Northland Nature: A couple of late-season moths in early NovemberAs October was making its exit, it did with many features that are part of these days.
As October was making its exit, it did with many features that are part of these days.
After the first half of the month being far above normal in temperature, we dropped down beyond the usual lows several times. Readings that had avoided the 20s so far this season reached into this subfreezing range and we saw the responses.
During my morning walks last week, I noticed how the ice had begun to creep onto the surface of ponds. Its rate surprised even me, and in a few ponds the entire wetland held this thin covering.
October 20 also marked the beginning of measurable snowfall with some areas recording several inches of this blanket. I watched as flakes accumulated on the leaves of apples and lilacs, both still green, and coat a nearby fern.
As if these conditions were not enough for the end of October, they were frequently accompanied by strong winds. North and west winds at this time can aid in bird migration, but also hit the trees hard.
These tall woody plants that still held foliage — maples, oaks, aspens, birches and basswoods — all shed copious amounts of leaves. The woods that resisted the drop for so long is now mostly without leaves, while nearby tamaracks of the swamps continue to abound with golden glows.
The time of AutWin is upon us.
AutWin is the unique time slot that we experience each year at the end of October and early November. It is the weeks after the leaves have dropped from the trees until the ground is covered with snow.
Some years AutWin is six weeks long;
others, only two. But it happens each year and provides us with a chance to look at another view of the Northland landscape. Among the bare trees and drab scene, evergreen conifers stand out. But along with them, plenty of other plants remain green as well: ferns, princess pine, mosses and even a few deciduous trees.
It is a great time to walk through the woods, or on adjacent roads, with still plenty to see here, but what is not expected are insects. However, nature holds lots of surprises, and recently I noticed two kinds of moths still active on this late date. One was in the warm sunlight, the other in the chill of darkness.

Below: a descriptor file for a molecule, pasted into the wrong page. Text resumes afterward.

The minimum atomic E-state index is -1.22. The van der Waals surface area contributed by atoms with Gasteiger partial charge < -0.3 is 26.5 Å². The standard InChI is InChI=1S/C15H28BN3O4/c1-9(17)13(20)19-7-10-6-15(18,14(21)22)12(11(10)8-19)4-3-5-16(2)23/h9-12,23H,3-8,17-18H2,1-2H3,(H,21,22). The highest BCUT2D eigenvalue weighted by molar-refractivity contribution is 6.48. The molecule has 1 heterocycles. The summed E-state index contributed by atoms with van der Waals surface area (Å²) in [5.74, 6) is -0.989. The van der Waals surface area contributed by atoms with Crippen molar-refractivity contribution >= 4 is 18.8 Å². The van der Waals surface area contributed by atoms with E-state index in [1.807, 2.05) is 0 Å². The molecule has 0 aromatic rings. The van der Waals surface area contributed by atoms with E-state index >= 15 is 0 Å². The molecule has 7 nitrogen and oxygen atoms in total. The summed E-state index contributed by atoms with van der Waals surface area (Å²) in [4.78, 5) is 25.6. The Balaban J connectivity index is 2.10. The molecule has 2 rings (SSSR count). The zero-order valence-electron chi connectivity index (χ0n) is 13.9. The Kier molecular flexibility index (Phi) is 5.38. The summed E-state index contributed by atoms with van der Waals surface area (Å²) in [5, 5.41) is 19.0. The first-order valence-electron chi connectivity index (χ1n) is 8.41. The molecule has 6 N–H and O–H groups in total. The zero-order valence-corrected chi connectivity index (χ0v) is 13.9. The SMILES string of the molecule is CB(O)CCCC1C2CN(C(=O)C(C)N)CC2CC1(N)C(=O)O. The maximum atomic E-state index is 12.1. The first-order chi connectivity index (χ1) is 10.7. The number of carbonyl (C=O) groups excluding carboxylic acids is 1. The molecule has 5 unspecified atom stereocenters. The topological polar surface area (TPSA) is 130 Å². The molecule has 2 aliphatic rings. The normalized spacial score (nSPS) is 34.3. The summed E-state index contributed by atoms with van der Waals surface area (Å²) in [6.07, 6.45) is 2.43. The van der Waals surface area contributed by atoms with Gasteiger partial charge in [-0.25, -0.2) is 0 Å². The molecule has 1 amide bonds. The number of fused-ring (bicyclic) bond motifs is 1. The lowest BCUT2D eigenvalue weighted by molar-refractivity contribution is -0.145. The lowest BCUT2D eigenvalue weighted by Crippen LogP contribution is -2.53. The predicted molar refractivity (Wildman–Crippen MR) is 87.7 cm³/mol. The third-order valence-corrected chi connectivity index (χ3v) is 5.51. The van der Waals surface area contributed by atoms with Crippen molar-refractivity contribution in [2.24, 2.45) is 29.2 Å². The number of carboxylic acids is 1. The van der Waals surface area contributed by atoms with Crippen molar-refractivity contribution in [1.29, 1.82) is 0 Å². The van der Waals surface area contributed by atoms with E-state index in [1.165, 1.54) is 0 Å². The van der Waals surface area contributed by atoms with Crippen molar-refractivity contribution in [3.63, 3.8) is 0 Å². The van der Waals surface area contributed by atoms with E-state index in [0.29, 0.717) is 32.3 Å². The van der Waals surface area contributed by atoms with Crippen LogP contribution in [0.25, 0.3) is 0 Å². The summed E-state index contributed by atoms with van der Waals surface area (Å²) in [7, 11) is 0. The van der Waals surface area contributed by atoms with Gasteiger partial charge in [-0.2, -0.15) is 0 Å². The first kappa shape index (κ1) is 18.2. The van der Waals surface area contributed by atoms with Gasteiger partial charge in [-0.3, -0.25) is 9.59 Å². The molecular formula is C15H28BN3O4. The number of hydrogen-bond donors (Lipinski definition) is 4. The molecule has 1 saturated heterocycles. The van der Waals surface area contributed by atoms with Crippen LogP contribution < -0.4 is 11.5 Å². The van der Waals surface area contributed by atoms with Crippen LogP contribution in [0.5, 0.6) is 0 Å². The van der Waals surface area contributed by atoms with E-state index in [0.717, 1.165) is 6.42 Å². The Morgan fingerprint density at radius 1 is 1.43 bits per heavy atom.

Wooly bear caterpillars have been with us throughout the autumn. During earlier bike rides and walks on roads, I expected to see these fuzzy caterpillars and I was rarely disappointed. These hairy critters are the young (larva) of a type of moth. And their bands of black and red-brown are a familiar sight in fall.
Unlike most caterpillars that we see at this time, it is not going to spin a cocoon for the winter and emerge next spring. Instead, the woolybear will winter as a caterpillar.
And what we are seeing now is the caterpillars looking for a wintering site, usually curled up under leaves and grasses. Surviving the cold season here, it will form a cocoon next spring and by summer develop into the adult form, an Isabella moth. Though the adult is a colorful yellow-white pattern, we don’t see the adults much, but we know the moth by its immature stage.
(This happens with other moths too. There are others better known as caterpillars — armyworms, tomato hornworms, inchworms, etc. — but with butterflies, we tend to know the adults more than the
The other late-season moth is even weirder.
The other night as I sat inside during a 38-degree evening, I noticed movement against the windows. Taking a closer look, I saw that these brown-gray moths had arrived. We collectively call these “late-season” moths because of the time of their flight (I have even seen them on snow), but they are actually a couple of different species, linden or basswood looper and fall cankerworm. (With their flight time of late October coinciding with the baseball autumn classic, I have frequently referred to them as “World Series moths.”)
Adults wait until this time of chilly temperatures and little food to emerge. Such conditions make their survival look difficult, but they adapt to the cold.
As I watched these moths at the window, I could see one adaptation: they shivered their bodies to raise their body temperature before taking flight.
Also, food is no problem since the adult does not feed; it doesn’t even have a mouth. It suffices on stored food until mating and egg-laying is over.
And fewer bird predators here at this time makes easier movement for the moths.
The AutWin days of early November will be cool; but taking a walk now, we’ll see how nature remains active, including a couple of moths.
Retired teacher Larry Weber is the author of several books, including “Butterflies of the North Woods,” “Spiders of the North Woods” and “Webwood.” Contact him c/o firstname.lastname@example.org.